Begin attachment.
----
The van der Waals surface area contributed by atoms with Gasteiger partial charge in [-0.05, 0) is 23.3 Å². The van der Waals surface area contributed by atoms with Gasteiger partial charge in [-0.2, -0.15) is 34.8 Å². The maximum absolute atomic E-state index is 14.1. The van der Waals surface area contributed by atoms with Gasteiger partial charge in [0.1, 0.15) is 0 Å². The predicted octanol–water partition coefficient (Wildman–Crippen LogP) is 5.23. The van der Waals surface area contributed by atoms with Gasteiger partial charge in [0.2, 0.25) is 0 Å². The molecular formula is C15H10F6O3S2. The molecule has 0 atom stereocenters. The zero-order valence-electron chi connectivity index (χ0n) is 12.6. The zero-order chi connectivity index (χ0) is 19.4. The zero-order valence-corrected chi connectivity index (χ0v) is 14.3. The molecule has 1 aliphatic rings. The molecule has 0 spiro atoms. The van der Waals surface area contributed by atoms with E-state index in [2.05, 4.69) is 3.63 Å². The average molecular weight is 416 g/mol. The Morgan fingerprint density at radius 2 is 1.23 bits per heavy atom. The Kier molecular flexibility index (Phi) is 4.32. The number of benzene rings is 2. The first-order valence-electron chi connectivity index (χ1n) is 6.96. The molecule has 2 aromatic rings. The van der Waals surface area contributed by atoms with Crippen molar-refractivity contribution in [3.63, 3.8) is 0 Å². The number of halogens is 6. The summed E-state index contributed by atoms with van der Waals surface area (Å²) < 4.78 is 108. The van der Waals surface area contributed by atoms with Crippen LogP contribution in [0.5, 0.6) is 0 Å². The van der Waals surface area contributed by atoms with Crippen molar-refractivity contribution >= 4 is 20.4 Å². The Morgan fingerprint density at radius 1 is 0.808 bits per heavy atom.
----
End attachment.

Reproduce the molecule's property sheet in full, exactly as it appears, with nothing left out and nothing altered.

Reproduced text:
The van der Waals surface area contributed by atoms with Gasteiger partial charge in [-0.05, 0) is 23.3 Å². The van der Waals surface area contributed by atoms with Gasteiger partial charge in [-0.2, -0.15) is 34.8 Å². The maximum absolute atomic E-state index is 14.1. The van der Waals surface area contributed by atoms with Gasteiger partial charge in [0.1, 0.15) is 0 Å². The predicted octanol–water partition coefficient (Wildman–Crippen LogP) is 5.23. The van der Waals surface area contributed by atoms with Gasteiger partial charge in [0.2, 0.25) is 0 Å². The molecular formula is C15H10F6O3S2. The molecule has 0 atom stereocenters. The zero-order valence-electron chi connectivity index (χ0n) is 12.6. The zero-order chi connectivity index (χ0) is 19.4. The zero-order valence-corrected chi connectivity index (χ0v) is 14.3. The molecule has 1 aliphatic rings. The molecule has 0 spiro atoms. The van der Waals surface area contributed by atoms with E-state index in [2.05, 4.69) is 3.63 Å². The average molecular weight is 416 g/mol. The Morgan fingerprint density at radius 2 is 1.23 bits per heavy atom. The Kier molecular flexibility index (Phi) is 4.32. The number of benzene rings is 2. The first-order valence-electron chi connectivity index (χ1n) is 6.96. The molecule has 2 aromatic rings. The van der Waals surface area contributed by atoms with Crippen molar-refractivity contribution in [3.63, 3.8) is 0 Å². The number of halogens is 6. The summed E-state index contributed by atoms with van der Waals surface area (Å²) < 4.78 is 108. The van der Waals surface area contributed by atoms with Crippen LogP contribution in [0.5, 0.6) is 0 Å². The van der Waals surface area contributed by atoms with Crippen molar-refractivity contribution >= 4 is 20.4 Å². The Morgan fingerprint density at radius 1 is 0.808 bits per heavy atom.